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Oracle doesn't support the TIME datatype, but you can use DATE to store a TIME.

My problem:

select to_date('2009-06-30', 'YYYY-MM-DD') as "DATE",
       to_date('16:31:59', 'HH24:MI:SS') as "TIME"
from dual

yields:

DATE        TIME
2009-06-30  2009-08-01

when I run it through JDBC (in SQuirrel SQL, in fact). "2009-08-01" isn't a very useful time. In my code, I can use ResultSet.getTime(). But how can I get the time in a generic query? Is there a way to cast the result?

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3 Answers 3

up vote 1 down vote accepted

Oracle does not have a "Time" datatype. It has a DATE, which is the date and time accurate to the second. It also has a Timestamp with greater accuracy.

When you perform a to_date() call, you get back a...DATE! Depending upon how you have your NLS settings established you can have the text for that date show however you want. The NLS settings control things like date formats, timestamp formats, currency characters, decimal separators, etc. Obviously your NLS settings are defined to show the DATE data as yyyy-mm-dd.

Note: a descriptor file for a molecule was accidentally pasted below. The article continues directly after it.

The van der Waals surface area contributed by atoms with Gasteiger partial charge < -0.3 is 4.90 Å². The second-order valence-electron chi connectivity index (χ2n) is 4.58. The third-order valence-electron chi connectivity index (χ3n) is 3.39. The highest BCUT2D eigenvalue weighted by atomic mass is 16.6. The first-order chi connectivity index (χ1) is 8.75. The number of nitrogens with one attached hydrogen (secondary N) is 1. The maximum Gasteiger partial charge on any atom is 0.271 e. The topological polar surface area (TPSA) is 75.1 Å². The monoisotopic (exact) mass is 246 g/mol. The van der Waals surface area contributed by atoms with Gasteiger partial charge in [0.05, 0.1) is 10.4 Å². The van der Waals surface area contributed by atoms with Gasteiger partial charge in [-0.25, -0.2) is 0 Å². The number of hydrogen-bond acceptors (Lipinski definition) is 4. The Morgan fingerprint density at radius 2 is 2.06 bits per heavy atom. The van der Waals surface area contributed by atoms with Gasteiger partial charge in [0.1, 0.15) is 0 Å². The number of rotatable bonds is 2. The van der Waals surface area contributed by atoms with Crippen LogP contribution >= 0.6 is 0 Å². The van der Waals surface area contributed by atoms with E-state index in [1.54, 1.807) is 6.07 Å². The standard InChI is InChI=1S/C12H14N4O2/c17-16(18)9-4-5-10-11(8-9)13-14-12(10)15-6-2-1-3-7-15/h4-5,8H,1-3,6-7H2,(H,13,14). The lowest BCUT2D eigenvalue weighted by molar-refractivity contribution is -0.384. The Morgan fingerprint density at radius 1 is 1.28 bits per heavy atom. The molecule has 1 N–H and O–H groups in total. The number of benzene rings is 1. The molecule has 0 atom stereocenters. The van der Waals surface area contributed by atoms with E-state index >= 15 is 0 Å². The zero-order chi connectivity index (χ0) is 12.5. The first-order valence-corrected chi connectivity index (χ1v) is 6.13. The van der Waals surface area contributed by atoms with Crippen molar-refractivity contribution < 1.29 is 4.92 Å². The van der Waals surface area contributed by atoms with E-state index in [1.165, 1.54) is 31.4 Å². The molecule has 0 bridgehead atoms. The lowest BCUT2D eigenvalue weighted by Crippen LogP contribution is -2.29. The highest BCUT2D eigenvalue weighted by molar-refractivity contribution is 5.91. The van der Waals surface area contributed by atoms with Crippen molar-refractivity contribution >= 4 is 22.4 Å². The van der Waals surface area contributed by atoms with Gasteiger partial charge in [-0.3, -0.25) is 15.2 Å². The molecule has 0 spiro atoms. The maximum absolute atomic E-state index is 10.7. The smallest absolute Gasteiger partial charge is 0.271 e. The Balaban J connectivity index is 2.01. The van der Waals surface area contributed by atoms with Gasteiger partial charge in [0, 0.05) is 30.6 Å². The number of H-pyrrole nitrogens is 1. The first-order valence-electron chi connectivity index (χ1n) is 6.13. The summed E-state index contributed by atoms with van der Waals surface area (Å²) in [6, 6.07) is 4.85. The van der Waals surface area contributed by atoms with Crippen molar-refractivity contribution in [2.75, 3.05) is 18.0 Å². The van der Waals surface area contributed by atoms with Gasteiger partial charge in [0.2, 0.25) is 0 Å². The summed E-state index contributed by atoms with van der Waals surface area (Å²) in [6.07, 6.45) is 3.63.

If you're trying to do generic JDBC stuff with Oracle DATEs, you need to specify a "static" value for the "day" portion of the date, and then specify the time as well. Consider this example:

String sql = "Select to_date('1970-01-01 ' || ? ,'YYYY-MM-DD HH24:MI:SS) as MY_TIME from dual";
Connection conn = null; //get Connection from somewhere
PreparedStatement stmt = conn.prepareStatement(sql);
stmt.setString(1, "16:31:59");
ResultSet rs = stmt.executeQuery();
rs.next(); //get to first element of result set;
java.sql.Time myTime = rs.getTime(1);

The result of myTime will be a java.sql.Time value containing the value for 16:31:59. Remember to keep the day portion some constant value (like the 1970-01-01 above) so that queries with the Time in the where clause will work properly.

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Thanks. For some reason, I was expecting the Oracle engineers to use a constant day part when I only specify a time in TO_DATE(). –  Aaron Digulla Aug 20 '09 at 7:52
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The DATE type is stored as a fractional value -- the date as the integer portion, and the time of day as the fractional portion. So, every DATE has the time, which you can extract with something like this.

select TO_CHAR(sysdate, 'DD-MON-YYYY HH24:MI:SS') from dual;
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If I get the point you could use string Time value:

select to_date('2009-06-30', 'YYYY-MM-DD') as "DATE",
       '16:31:59' as "TIME"
from dual;

String time_str =  ResultSet.getString("Time");
java.sql.Time jsqlT = java.sql.Time.valueOf( time_str);

it should produce the result you need.

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